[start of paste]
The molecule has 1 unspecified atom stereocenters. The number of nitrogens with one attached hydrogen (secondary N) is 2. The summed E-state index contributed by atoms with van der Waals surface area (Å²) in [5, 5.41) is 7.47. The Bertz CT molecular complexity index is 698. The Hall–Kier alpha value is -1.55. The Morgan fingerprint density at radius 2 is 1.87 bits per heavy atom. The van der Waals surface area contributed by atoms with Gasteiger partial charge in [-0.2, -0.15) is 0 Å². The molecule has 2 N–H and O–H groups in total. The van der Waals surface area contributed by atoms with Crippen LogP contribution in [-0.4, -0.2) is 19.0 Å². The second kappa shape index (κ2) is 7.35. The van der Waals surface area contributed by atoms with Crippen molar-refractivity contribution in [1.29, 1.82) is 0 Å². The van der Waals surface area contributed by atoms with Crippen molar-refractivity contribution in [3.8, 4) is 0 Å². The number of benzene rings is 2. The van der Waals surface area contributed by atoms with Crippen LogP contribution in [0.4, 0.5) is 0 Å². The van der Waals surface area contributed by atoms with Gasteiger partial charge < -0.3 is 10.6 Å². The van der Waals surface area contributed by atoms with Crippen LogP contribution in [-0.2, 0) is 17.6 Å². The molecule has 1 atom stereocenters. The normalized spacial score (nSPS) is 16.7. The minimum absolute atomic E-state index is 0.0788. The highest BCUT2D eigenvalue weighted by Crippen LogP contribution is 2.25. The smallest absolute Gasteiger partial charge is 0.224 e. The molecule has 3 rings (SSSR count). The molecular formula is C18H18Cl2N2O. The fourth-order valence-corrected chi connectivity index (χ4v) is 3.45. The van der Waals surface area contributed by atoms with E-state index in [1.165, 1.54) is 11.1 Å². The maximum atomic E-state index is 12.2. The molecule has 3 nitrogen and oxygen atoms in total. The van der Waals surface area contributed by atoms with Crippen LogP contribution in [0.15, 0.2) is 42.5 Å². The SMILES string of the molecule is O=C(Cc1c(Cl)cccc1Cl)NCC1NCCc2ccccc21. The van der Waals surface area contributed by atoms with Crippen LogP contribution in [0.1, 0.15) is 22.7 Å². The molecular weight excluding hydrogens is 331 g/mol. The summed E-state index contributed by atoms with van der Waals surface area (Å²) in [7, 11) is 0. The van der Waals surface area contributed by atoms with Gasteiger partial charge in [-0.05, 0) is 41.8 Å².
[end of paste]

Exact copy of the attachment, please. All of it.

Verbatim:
The molecule has 1 unspecified atom stereocenters. The number of nitrogens with one attached hydrogen (secondary N) is 2. The summed E-state index contributed by atoms with van der Waals surface area (Å²) in [5, 5.41) is 7.47. The Bertz CT molecular complexity index is 698. The Hall–Kier alpha value is -1.55. The Morgan fingerprint density at radius 2 is 1.87 bits per heavy atom. The van der Waals surface area contributed by atoms with Gasteiger partial charge in [-0.2, -0.15) is 0 Å². The molecule has 2 N–H and O–H groups in total. The van der Waals surface area contributed by atoms with Crippen LogP contribution in [-0.4, -0.2) is 19.0 Å². The second kappa shape index (κ2) is 7.35. The van der Waals surface area contributed by atoms with Crippen molar-refractivity contribution in [1.29, 1.82) is 0 Å². The van der Waals surface area contributed by atoms with Crippen molar-refractivity contribution in [3.8, 4) is 0 Å². The number of benzene rings is 2. The van der Waals surface area contributed by atoms with Crippen LogP contribution in [0.4, 0.5) is 0 Å². The van der Waals surface area contributed by atoms with Gasteiger partial charge < -0.3 is 10.6 Å². The van der Waals surface area contributed by atoms with Crippen LogP contribution in [-0.2, 0) is 17.6 Å². The molecule has 1 atom stereocenters. The normalized spacial score (nSPS) is 16.7. The minimum absolute atomic E-state index is 0.0788. The highest BCUT2D eigenvalue weighted by Crippen LogP contribution is 2.25. The smallest absolute Gasteiger partial charge is 0.224 e. The molecule has 3 rings (SSSR count). The molecular formula is C18H18Cl2N2O. The fourth-order valence-corrected chi connectivity index (χ4v) is 3.45. The van der Waals surface area contributed by atoms with E-state index in [1.165, 1.54) is 11.1 Å². The maximum atomic E-state index is 12.2. The molecule has 3 nitrogen and oxygen atoms in total. The van der Waals surface area contributed by atoms with Crippen LogP contribution in [0.15, 0.2) is 42.5 Å². The SMILES string of the molecule is O=C(Cc1c(Cl)cccc1Cl)NCC1NCCc2ccccc21. The van der Waals surface area contributed by atoms with Crippen LogP contribution in [0.1, 0.15) is 22.7 Å². The molecular weight excluding hydrogens is 331 g/mol. The summed E-state index contributed by atoms with van der Waals surface area (Å²) in [7, 11) is 0. The van der Waals surface area contributed by atoms with Gasteiger partial charge in [-0.05, 0) is 41.8 Å².